What performance can I expect outdoors?

As a general rule, eye tracking is more challenging in brightly lit conditions than in an indoor environment. While there have been advancements in terms of using an eye-tracker in direct sunlight, users will most likely have a better experience in the shade. Furthermore, users can expect even better performance indoors, as that environment offers optimal conditions for eye tracking. It’s also important to note the difference in performance may vary between individuals. 

What can I do to ensure the best possible performance outdoors?

To optimize eye tracker performance outdoors, try to avoid glare, reflection, low screen visibility, and making the user have to squint their eyes to see the screen. If you find yourself in direct sunlight, you can try wearing a baseball cap, wide-brimmed hat, non-mirrored slightly tinted sunglasses, or any other headwear that will cast shade over your eyes. It is best to avoid sun beaming straight into the eye tracker, which impedes the device from clearly seeing the user’s eyes. Positioning the eye tracker so that it faces away from the sun or shielding the eye tracker with a sunbrella will yield better results. See below for a link to a recommended sunbrella.

What is the optimal position outdoors?

For optimal performance outdoors, position yourself and the device away from the sun. If the user’s eyes are shaded so the eye tracker can see them, the user can face the sun. The least favorable position outdoors is when the sun shines directly into the eye tracker.

Can I use the same calibration outdoors and indoors?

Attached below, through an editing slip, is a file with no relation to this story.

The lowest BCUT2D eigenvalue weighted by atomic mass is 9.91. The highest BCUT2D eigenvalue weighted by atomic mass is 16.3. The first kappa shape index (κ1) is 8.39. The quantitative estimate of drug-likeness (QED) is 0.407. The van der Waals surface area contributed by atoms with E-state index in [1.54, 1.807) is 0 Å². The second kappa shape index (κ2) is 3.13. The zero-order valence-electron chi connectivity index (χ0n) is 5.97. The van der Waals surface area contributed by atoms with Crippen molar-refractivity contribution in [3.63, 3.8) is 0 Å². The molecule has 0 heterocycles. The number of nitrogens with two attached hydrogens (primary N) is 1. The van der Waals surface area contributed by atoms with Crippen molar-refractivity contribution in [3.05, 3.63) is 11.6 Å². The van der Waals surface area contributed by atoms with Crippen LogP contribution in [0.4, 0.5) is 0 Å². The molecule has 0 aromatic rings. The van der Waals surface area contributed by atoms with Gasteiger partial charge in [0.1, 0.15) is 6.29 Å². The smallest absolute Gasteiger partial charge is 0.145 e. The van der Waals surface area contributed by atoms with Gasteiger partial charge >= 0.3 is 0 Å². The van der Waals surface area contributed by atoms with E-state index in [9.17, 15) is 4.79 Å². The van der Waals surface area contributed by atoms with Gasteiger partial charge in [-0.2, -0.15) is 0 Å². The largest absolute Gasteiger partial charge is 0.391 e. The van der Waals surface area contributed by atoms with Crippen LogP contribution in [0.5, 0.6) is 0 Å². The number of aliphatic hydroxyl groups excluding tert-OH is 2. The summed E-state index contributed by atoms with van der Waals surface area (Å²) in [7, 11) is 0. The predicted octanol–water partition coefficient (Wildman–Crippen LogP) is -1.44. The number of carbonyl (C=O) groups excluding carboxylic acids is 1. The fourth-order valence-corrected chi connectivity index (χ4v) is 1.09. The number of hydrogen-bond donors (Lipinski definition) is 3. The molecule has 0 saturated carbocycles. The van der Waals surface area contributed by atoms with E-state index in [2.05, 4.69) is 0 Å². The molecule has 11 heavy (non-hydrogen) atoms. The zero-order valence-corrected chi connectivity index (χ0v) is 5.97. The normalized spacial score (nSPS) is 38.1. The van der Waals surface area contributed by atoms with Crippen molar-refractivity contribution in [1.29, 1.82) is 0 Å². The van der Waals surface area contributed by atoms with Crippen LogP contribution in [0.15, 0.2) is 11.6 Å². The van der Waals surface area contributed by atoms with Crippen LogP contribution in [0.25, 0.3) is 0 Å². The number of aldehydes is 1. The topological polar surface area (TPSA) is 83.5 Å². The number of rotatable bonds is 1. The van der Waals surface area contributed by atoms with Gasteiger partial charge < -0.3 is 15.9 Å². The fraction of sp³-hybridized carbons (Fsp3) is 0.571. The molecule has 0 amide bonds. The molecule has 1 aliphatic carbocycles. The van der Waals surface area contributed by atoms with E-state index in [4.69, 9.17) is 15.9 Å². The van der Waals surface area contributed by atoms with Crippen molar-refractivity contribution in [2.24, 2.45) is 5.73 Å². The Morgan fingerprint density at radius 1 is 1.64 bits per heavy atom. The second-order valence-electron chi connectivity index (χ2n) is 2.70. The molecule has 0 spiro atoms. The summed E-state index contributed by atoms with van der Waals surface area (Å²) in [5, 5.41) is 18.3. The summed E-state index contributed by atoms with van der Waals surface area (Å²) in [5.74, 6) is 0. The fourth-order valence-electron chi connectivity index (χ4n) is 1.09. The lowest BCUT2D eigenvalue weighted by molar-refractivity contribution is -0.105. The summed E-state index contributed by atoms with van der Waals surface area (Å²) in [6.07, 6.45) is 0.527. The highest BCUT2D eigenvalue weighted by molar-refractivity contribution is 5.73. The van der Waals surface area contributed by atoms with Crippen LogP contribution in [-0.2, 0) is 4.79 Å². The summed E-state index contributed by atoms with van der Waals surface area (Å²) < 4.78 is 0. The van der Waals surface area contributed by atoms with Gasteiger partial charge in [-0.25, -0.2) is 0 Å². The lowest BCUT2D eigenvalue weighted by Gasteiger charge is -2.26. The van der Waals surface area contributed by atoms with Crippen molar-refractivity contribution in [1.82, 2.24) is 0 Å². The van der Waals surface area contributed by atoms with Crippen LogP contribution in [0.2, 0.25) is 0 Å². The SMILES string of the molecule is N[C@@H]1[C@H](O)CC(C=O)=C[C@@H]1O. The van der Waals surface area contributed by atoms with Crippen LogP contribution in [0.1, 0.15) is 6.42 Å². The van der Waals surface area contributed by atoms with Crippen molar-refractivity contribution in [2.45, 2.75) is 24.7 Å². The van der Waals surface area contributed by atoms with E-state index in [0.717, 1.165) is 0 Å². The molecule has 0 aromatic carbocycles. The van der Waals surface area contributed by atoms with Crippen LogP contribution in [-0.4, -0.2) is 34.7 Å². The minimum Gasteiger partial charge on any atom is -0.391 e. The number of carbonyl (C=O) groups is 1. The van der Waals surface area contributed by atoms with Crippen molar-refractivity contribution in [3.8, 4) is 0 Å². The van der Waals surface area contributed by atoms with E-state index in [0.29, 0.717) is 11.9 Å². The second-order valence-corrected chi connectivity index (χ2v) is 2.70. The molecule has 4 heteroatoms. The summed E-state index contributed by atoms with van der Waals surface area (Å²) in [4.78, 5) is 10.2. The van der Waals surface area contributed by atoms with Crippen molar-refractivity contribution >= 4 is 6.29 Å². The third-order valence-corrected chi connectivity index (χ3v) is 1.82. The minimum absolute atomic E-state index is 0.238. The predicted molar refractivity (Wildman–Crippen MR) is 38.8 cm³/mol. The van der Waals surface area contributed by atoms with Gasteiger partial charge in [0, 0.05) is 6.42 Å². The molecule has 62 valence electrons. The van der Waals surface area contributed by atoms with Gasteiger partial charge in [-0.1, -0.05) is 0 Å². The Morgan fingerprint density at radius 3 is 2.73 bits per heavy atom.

Yes, the same calibration can be used outdoors and indoors. However, many users will benefit from having two separate calibrations for indoor and outdoor environments. Since your pupils dilate and contract in different light conditions, their appearance can change significantly when moving between environments. You may experience a significant gain in accuracy by having separate calibrations for the two different settings.

Can I use sunglasses when eye tracking? 

Yes, most sunglasses can be used as long as the lenses are not mirrored and appear translucent. If you experience eye tracking issues, try removing the sunglasses to see if the frames or lenses are causing the issue. 

Does outdoor eye tracking affect power consumption? 

Using an eye tracker outside does not consume more power. However, keep in mind that use in very bright environments will require higher backlight (brightness) intensity, which does affect battery consumption.

Do you recommend a specific sunbrella?
We recommend the Versa-Brella from Sport-Brella, found here: Versa-Brella with Universal Clamp